In summary, while it is possible that a person can contract SARS-CoV-2 from gas pumps and shopping cart handles, it is unknown whether these are a major source of new infections. People can protect themselves from contracting the virus from surfaces through proper handwashing, using hand sanitizer, and by cleaning surfaces with approved disinfectants.
Ivo Foppa, Senior Research Scientist, Batelle Memorial Institute:
The claim that SARS CoV-2 “is spreading quickly from gas pumps [and] shopping carts as well” is of “Neutral” credibility. One of the characteristics that makes SARS CoV-2, the virus causing COVID-19, so problematic is its environmental stability, especially on stainless steel and plastics. That means that the virus can potentially be transmitted between people by means of contaminated objects (fomites). The more people touch a particular object the higher the chance that one of those people carried viable SARS CoV-2 on their hands, thus creating a fomite. Clearly, both gas pump handles and grocery carts are frequently touched by many different people, making both suitable fomites that could aid the spread of COVID-19. The following things need to be considered, though:
- It is unclear how likely it is that a SARS CoV-2 infected person would carry an amount of virus on their hands such that an infectious dose might be transferred to a person from that fomite.
- COVID-19 is not transmitted to somebody who touches something with their hands that contains SARS CoV-2; in order for the virus to be transmitted, that person has to touch their eyes, nose, or mouth with their contaminated hands. Therefore, hand hygiene is extremely important. Furthermore, and I have not found literature on that, but what I think is of greater concern are virus particles aerosolized, e.g., by a COVID-19 infected [individual] coughing, etc.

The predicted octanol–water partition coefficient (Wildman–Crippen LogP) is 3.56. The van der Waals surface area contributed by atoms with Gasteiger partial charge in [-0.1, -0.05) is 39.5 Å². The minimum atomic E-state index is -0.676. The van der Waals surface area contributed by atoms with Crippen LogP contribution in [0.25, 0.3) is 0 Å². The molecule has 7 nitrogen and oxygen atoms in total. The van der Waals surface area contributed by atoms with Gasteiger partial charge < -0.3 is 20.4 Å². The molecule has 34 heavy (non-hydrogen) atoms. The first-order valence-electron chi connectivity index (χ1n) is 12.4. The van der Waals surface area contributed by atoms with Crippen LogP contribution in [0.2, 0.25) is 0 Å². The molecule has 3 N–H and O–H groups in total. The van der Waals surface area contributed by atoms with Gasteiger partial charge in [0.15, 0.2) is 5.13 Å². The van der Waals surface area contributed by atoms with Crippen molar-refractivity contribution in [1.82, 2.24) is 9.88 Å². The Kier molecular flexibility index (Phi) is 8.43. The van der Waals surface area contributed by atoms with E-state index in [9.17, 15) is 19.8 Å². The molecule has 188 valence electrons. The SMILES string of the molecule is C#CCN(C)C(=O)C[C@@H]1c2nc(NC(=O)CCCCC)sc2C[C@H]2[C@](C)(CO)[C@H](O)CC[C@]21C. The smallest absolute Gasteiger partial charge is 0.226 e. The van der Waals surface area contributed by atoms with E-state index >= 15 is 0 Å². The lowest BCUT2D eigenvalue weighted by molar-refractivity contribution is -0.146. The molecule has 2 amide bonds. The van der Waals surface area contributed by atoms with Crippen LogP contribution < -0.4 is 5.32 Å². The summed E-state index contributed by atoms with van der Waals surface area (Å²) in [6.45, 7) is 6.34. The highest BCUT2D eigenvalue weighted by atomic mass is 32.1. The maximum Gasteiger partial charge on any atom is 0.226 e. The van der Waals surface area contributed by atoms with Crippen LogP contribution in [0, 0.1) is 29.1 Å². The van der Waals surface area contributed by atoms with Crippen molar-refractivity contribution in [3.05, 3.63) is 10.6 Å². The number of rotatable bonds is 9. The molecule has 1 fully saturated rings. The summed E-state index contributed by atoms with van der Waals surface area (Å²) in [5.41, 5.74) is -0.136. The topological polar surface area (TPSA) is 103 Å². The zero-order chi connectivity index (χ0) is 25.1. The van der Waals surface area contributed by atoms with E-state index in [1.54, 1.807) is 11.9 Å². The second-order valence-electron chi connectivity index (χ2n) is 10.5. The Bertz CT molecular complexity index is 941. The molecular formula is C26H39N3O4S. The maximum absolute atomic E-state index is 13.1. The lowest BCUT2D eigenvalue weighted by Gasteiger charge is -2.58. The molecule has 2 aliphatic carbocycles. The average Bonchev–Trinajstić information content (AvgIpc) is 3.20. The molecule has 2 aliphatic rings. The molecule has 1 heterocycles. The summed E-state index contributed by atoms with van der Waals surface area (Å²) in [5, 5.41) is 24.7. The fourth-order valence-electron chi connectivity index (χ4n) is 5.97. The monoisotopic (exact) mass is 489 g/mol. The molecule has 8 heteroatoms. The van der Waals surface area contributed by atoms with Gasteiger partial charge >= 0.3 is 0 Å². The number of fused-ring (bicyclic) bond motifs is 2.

UV light is a powerful inactivator of SARS-CoV and is likely to also inactivate SARS-CoV-2; as gas pumps are usually outside, I would be more suspicious of grocery carts than of gas pumps.
Leo Poon, Professor, University of Hong Kong:
The importance of indirect contact transmission for COVID-19 is not defined yet, but it is common for respiratory diseases. There is a report suggesting that indirect contact transmission of COVID-19 might occur. Our recent work on SARS-CoV-2 stability on different surfaces indicates that this virus can still be infectious for days in some surfaces (e.g., four days on a stainless steel surface).
With this evidence, I would say there might be a risk, but there is insufficient data for us to measure this risk. Thus, it is important to maintain good hand hygiene.
Eng Eong Ooi, Professor & Deputy Director, Emerging Infectious Diseases Programme, Duke-NUS Medical School:
SARS-CoV-2 can be spread by surfaces contaminated with respiratory secretions from infected individuals. This would apply to any surface that people come in contact with. Hence, hand hygiene is important to contain the spread of this virus.
In Singapore, we have not traced any of our transmission to gas pumps and shopping cart handles.
Snopes also evaluated this claim and similarly rated it a mixture of true and false.
Health Feedback has produced a number of other claim reviews on COVID-19. You can view them here.
- 1 – Cai et al. (2020) Indirect Virus Transmission in Cluster of COVID-19 Cases, Wenzhou, China. Emerging Infectious Disease.
- 2 – van Doremalen et al. (2020) Aerosol and Surface Stability of SARS-CoV-2 as Compared with SARS-CoV-1. New England Journal of Medicine.
- 3 – Kampf et al. (2020) Persistence of coronaviruses on inanimate surfaces and their inactivation with biocidal agents. Journal of Hospital Infection.
- 4 – Chin, et al. (2020) Stability of SARS-CoV-2 in different environmental conditions. medRxiv
- 5 – Moriarity et al. (2020) Public Health Responses to COVID-19 Outbreaks on Cruise Ships — Worldwide, February–March 2020. Morbidity and Mortality Weekly Report.
- 6 – Ansaldi et al. (2004) SARS CoV, influenza A and syncitial respiratory virus resistance against common disinfectants and ultraviolet irradiation. Journal of Preventive Medicine and Hygiene.